Oh snap!

From André Breton's Manifesto of Surrealism:

If the purely informative style, of which the sentence just quoted is a prime example, is virtually the rule rather than the exception in the novel form, it is because, in all fairness, the author’s ambition is severely circumscribed. The circumstantial, needlessly specific nature of each of their notations leads me to believe that they are perpetrating a joke at my expense. I am spared not even one of the character’s slightest vacillations: will he be fairhaired? what will his name be? will we first meet him during the summer? So many questions resolved once and for all, as chance directs; the only discretionary power left me is to close the book, which I am careful to do somewhere in the vicinity of the first page. And the descriptions! There is nothing to which their vacuity can be compared; they are nothing but so many superimposed images taken from some stock catalogue, which the author utilizes more and more whenever he chooses; he seizes the opportunity to slip me his postcards, he tries to make me agree with him about the clichés:

The small room into which the young man was shown was covered with yellow wallpaper: there were geraniums in the windows, which were covered with muslin curtains; the setting sun cast a harsh light over the entire setting…. There was nothing special about the room. The furniture, of yellow wood, was all very old. A sofa with a tall back turned down, an oval table opposite the sofa, a dressing table and a mirror set against the pierglass, some chairs along the walls, two or three etchings of no value portraying some German girls with birds in their hands – such were the furnishings. (Dostoevski, Crime and Punishment)

I am in no mood to admit that the mind is interested in occupying itself with such matters, even fleetingly. It may be argued that this school-boy description has its place, and that at this juncture of the book the author has his reasons for burdening me. Nevertheless he is wasting his time, for I refuse to go into his room.

(I have to admit that the reason this passage first caught my eye is that an ex who I now greatly despise was in love with Dostoevski. hahahhahaha)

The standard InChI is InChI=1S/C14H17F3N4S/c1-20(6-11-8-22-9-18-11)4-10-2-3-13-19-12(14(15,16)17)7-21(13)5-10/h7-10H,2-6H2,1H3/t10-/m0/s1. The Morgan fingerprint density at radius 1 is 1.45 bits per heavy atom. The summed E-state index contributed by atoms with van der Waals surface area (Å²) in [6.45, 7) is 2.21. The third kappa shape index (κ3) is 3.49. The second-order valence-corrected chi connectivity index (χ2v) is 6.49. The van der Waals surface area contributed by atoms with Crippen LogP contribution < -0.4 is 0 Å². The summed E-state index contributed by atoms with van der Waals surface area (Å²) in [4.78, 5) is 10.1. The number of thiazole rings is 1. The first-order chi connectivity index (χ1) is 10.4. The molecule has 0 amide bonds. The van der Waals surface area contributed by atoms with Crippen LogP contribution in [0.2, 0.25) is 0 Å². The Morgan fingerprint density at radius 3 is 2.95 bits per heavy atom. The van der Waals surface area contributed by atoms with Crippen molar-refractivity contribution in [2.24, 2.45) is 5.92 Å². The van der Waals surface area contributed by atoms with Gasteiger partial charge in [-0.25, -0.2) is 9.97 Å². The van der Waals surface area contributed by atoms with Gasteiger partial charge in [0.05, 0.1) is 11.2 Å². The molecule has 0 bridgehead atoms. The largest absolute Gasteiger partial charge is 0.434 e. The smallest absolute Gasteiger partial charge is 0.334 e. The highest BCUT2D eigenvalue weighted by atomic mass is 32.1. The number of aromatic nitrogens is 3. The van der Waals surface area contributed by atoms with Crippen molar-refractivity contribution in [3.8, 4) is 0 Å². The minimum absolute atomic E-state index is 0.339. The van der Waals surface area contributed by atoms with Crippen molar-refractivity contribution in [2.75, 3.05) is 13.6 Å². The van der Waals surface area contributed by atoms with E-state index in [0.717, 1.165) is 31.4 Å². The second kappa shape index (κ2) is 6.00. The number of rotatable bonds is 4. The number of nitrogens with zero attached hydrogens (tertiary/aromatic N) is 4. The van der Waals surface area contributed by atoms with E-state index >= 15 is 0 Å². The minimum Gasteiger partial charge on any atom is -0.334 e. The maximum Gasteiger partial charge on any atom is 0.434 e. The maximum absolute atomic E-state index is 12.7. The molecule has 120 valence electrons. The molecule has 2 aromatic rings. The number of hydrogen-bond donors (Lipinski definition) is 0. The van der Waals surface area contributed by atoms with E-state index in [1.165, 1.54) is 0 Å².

Your daily moment of zen.

I am making flashcards for my comprehensive exam which is in less than two weeks.
I love Grünewald's Isenheim Alterpiece. I'm mad at myself for not making more of an effort to take a train out to Colmar when I was in Paris to see it in person.

Matthias Grünewald, Isenheim Alterpiece (First View), c.1510-15


Glass + Steel.

An art exhibit installation isn't truly finished until one has accrued a significant number of bruises.

It's always worth it, though. Go check out
Glass + Steel at Elmhurst Art Museum.


The things you stumble upon...

This was posted a few days ago on a blog I follow, Old Paint, which posts an old painting every day. I love it, and it opens up a whole new avenue of study for my thesis: examples of adolescents in Italian paintings.

Felice Casorati, Girl on a Red Carpet, 1912

It's like one of Balthus's girls set in an Eduoart Vuillard painting.


I'm being crushed under glass and steel.

Funnily, my latest curatorial endeavor makes me appreciate school so much more and I actually miss being a full time grad student working on 15-20 page papers spending all of my free time reading essays. Not that I don't still have museum aspirations, but I think I'll be much better at it after I finish my degree. Also, I will be able and more qualified to do it full time, and thus will not feel like a total fuck up even though I know it's not entirely my fault.
Despite it all, the exhibit looks great and is different than anything EAM's done before, and I'm now more prepared to deal with the next exhibit which I foresee as being similarly taxing. No more doormat curating.

I just got Anthropologie's latest catalogue in the mail and I want every pair of shoes depicted in it. Though I think it's kind of stupid that "For our August edition, we photographed what inspires us...
real people
real places

Then they show people modeling their clothes in Paris, New York, and London.
Yep, that's me.